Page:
An unexpected retail model: Fashion showrooms evolving into stores

Paper Mache Tiger- fashion showroom in Angel

Paper Mache Tiger- fashion showroom and store

Snuggled down a side road near Angel, Islington in London is what looks like a store window, with a coffee shop inside. There are plants visible through the big glass windows and even a selection of glazed pastries set aside to entice consumers. The thing is, this is not your traditional shop floor. Beyond the entry point coffee machine, tables and plants, is the unexpected retail product: collections including brands that the sales and communications showroom Paper Mache Tiger represent. This is actually a showroom and shop combined in one.

In the traditional fashion sense, a showroom used to be a place for press and stylists only, who booked by appointment to see the latest designs for the season, to write about them and use them in photoshoots. But for the Paper Mache Tiger they realised that their showroom was getting a lot of interest, and turning their showroom into a store would also help the foreign fashion brands that they represented who were suffering from not having other physical London store stockists. And so, the Paper Mache Tiger store was born a year ago.

On a daily basis, the space is run by retail staff, with the sales and communications team taking weekend shifts. As the staff on site told me, pretty much ‘everything but the couch can be bought’, from the fashion brands, to the candles, stationery, vintage lamps (scoured on buying trips by the team) and crystals. There are also in-store events, with plans for an upcoming Christmas party open to everyone, press and consumers. This is not traditional PR, and it is not traditional retail, it’s a sign of the future.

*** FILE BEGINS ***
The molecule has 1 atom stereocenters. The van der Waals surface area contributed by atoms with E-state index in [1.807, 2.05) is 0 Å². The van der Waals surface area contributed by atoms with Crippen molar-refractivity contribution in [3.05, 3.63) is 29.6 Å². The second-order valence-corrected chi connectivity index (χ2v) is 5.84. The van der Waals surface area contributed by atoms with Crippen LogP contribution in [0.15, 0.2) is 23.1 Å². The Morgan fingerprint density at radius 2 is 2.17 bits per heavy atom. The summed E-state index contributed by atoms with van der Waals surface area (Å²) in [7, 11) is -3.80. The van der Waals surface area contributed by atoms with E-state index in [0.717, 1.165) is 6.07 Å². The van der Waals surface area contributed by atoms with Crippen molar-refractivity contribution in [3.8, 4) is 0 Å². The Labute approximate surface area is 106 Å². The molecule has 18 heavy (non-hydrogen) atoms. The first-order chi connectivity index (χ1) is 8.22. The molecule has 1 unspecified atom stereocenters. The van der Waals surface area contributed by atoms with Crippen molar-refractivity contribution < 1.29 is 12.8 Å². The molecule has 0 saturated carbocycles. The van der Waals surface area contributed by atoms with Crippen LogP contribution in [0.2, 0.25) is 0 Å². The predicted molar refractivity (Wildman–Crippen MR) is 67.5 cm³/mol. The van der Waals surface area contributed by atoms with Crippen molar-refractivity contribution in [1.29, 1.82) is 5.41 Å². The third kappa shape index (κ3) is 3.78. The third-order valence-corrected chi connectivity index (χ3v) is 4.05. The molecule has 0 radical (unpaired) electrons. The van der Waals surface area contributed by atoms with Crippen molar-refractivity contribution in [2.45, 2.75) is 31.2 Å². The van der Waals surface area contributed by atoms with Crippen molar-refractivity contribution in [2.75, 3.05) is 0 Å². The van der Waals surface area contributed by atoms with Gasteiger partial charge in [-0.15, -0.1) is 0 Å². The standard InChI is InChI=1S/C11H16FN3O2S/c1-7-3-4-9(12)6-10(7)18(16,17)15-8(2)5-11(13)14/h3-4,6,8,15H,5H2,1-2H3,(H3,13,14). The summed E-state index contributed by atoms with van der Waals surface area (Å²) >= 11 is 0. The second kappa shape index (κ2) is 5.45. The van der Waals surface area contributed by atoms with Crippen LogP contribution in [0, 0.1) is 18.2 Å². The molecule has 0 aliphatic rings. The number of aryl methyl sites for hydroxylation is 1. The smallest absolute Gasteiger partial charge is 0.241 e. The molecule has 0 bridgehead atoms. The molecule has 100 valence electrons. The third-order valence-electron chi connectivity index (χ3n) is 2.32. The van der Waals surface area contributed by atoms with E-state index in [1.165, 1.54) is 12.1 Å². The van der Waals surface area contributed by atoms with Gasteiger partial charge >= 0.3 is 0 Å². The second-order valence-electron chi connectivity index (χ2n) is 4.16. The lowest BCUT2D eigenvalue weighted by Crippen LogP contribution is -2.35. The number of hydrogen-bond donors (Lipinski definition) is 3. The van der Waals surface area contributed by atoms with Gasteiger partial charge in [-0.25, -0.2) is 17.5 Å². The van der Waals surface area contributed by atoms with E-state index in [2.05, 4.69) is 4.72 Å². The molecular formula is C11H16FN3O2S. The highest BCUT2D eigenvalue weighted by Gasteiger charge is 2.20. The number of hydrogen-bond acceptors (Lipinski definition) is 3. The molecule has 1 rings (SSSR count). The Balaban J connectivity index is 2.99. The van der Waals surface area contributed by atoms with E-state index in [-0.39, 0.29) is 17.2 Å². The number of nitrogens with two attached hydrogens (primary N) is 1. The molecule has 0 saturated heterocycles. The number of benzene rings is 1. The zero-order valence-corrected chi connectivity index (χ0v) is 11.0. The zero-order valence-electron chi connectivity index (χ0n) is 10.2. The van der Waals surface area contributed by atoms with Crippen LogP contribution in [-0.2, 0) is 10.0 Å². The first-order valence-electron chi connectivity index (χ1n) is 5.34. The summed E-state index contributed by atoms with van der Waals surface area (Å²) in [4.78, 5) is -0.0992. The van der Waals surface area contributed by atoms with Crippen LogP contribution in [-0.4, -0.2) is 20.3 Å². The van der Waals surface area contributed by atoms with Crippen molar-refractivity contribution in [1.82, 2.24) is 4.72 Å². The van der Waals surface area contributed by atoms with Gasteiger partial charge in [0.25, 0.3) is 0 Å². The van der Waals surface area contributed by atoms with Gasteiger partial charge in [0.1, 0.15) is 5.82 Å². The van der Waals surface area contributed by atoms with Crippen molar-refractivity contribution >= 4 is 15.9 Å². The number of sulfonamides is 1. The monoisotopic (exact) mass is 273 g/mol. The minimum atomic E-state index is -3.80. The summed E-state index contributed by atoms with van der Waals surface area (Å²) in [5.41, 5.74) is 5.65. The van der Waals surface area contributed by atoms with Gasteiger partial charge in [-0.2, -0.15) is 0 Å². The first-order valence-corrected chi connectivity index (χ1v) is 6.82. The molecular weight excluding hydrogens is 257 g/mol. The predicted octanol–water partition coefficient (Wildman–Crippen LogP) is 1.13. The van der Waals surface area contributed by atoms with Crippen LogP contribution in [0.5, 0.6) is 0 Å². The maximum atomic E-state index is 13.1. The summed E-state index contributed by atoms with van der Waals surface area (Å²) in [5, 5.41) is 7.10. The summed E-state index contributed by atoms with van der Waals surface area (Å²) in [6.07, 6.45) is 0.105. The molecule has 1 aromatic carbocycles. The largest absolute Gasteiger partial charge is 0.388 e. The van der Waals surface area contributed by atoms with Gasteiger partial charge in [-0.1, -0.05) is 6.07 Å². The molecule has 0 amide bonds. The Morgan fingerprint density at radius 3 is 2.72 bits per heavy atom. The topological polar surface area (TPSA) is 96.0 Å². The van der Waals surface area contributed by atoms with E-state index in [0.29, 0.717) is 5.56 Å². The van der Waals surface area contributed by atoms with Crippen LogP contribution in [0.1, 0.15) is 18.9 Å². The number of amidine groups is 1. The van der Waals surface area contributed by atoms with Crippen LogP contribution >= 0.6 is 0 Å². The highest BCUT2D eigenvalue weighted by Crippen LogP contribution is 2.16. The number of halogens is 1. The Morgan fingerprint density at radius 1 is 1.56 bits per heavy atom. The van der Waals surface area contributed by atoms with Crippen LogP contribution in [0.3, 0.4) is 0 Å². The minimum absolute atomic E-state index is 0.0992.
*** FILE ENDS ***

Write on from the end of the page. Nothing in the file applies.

The space itself is light, breezy and inviting. Consumers can get their hands on exclusive Australian and Korean brands alongside Munich cashmere brand Allude, as well as fashion favourites: Être Cécile and Rejina Pyo, next to in-house brand Herculie. Director of Paper Mache Tiger, Kyle Robinson started his brand Herculie with a range of simple garments that began life as a mini uniform for staffers, but the logo tees, shirts and denim offerings became so popular that he started selling them, and the showroom/shop was the perfect retail spot for that.

And Paper Mache Tiger isn’t the only showroom/store. Just this month new brand Galvan London launched with a space in Notting Hill. Again from afar the space looks like an independent retail boutique, but actually it serves as the brand’s showroom, studio and workspace. You can shop the current collections or schedule a fitting. There are Instagram-worthy plants everywhere and the experience is thoroughly relaxing, not your average shopping experience.

The dual role of these store/showrooms is an interesting one that works for many reasons; the brick and mortar offers the brands a chance to see just who is buying their product and get real time feedback from consumers, such as a request for more colourways. And, with every company looking for more ways to monetize it’s also a great use of excess space, by combining the workspace and retail all under one roof.

It’s also reflective of what we are seeing across fashion with traditional industry-only spaces being ditched in favour of an invite everyone approach. From fashion shows to trade shows, the closed door aspect of fashion is being replaced by a more welcoming ‘invite all’ approach, with Tommy Hilfiger inviting fans to fashion shows, and trade shows like Agenda in Long Beach becoming more consumer facing by hosting a music festival as part of the experience, it’s a noteworthy shift.

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